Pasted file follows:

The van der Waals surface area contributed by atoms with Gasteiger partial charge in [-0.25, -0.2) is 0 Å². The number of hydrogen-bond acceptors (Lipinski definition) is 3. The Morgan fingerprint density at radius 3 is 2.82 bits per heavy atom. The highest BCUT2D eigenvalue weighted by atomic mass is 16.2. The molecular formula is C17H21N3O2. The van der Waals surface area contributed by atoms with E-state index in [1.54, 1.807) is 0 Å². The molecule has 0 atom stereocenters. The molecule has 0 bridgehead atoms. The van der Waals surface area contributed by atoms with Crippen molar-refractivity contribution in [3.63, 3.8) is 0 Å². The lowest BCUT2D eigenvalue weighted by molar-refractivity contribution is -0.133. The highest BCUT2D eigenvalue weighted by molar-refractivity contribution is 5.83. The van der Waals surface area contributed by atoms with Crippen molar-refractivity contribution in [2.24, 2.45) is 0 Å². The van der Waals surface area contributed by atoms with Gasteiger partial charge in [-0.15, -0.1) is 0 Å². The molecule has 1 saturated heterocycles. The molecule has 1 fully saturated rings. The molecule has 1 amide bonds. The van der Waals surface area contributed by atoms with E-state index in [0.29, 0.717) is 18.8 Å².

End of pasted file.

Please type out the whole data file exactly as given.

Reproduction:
The van der Waals surface area contributed by atoms with Gasteiger partial charge in [-0.25, -0.2) is 0 Å². The number of hydrogen-bond acceptors (Lipinski definition) is 3. The Morgan fingerprint density at radius 3 is 2.82 bits per heavy atom. The highest BCUT2D eigenvalue weighted by atomic mass is 16.2. The molecular formula is C17H21N3O2. The van der Waals surface area contributed by atoms with E-state index in [1.54, 1.807) is 0 Å². The molecule has 0 atom stereocenters. The molecule has 0 bridgehead atoms. The van der Waals surface area contributed by atoms with Crippen molar-refractivity contribution in [3.63, 3.8) is 0 Å². The lowest BCUT2D eigenvalue weighted by molar-refractivity contribution is -0.133. The highest BCUT2D eigenvalue weighted by molar-refractivity contribution is 5.83. The van der Waals surface area contributed by atoms with Crippen molar-refractivity contribution in [2.24, 2.45) is 0 Å². The van der Waals surface area contributed by atoms with Gasteiger partial charge in [-0.15, -0.1) is 0 Å². The molecule has 1 saturated heterocycles. The molecule has 1 fully saturated rings. The molecule has 1 amide bonds. The van der Waals surface area contributed by atoms with E-state index in [0.29, 0.717) is 18.8 Å².